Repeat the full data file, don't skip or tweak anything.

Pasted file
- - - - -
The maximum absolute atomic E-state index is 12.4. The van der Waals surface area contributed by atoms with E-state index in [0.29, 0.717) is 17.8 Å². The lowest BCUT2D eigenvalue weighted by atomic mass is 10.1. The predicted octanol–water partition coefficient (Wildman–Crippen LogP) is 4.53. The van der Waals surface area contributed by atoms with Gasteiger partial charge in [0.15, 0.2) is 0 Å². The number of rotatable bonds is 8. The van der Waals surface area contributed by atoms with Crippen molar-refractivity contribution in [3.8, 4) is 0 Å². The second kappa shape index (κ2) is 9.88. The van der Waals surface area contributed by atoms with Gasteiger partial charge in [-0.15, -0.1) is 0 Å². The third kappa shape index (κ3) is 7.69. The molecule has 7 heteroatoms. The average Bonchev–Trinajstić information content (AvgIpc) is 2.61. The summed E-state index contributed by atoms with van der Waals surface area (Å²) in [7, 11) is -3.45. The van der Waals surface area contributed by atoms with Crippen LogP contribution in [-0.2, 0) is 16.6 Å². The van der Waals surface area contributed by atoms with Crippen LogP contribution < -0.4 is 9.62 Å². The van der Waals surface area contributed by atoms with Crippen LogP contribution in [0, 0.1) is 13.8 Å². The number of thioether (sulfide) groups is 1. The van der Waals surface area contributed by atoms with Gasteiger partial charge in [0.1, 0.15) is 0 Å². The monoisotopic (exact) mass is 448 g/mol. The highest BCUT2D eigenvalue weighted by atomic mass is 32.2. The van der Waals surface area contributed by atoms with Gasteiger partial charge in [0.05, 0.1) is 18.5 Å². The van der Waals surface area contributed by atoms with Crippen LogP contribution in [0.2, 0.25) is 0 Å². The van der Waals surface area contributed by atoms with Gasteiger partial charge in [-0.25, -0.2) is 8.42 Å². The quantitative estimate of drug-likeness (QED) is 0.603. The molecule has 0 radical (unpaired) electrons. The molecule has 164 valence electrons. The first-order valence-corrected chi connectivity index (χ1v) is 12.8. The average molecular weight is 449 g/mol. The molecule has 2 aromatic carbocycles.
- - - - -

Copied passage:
The maximum absolute atomic E-state index is 12.4. The van der Waals surface area contributed by atoms with E-state index in [0.29, 0.717) is 17.8 Å². The lowest BCUT2D eigenvalue weighted by atomic mass is 10.1. The predicted octanol–water partition coefficient (Wildman–Crippen LogP) is 4.53. The van der Waals surface area contributed by atoms with Gasteiger partial charge in [0.15, 0.2) is 0 Å². The number of rotatable bonds is 8. The van der Waals surface area contributed by atoms with Crippen molar-refractivity contribution in [3.8, 4) is 0 Å². The second kappa shape index (κ2) is 9.88. The van der Waals surface area contributed by atoms with Gasteiger partial charge in [-0.15, -0.1) is 0 Å². The third kappa shape index (κ3) is 7.69. The molecule has 7 heteroatoms. The average Bonchev–Trinajstić information content (AvgIpc) is 2.61. The summed E-state index contributed by atoms with van der Waals surface area (Å²) in [7, 11) is -3.45. The van der Waals surface area contributed by atoms with Crippen LogP contribution in [-0.2, 0) is 16.6 Å². The van der Waals surface area contributed by atoms with Crippen LogP contribution < -0.4 is 9.62 Å². The van der Waals surface area contributed by atoms with Crippen LogP contribution in [0, 0.1) is 13.8 Å². The number of thioether (sulfide) groups is 1. The van der Waals surface area contributed by atoms with Gasteiger partial charge in [0.1, 0.15) is 0 Å². The monoisotopic (exact) mass is 448 g/mol. The highest BCUT2D eigenvalue weighted by atomic mass is 32.2. The van der Waals surface area contributed by atoms with Gasteiger partial charge in [0.05, 0.1) is 18.5 Å². The van der Waals surface area contributed by atoms with Crippen LogP contribution in [0.2, 0.25) is 0 Å². The van der Waals surface area contributed by atoms with Gasteiger partial charge in [-0.25, -0.2) is 8.42 Å². The quantitative estimate of drug-likeness (QED) is 0.603. The molecule has 0 radical (unpaired) electrons. The molecule has 164 valence electrons. The first-order valence-corrected chi connectivity index (χ1v) is 12.8. The average molecular weight is 449 g/mol. The molecule has 2 aromatic carbocycles.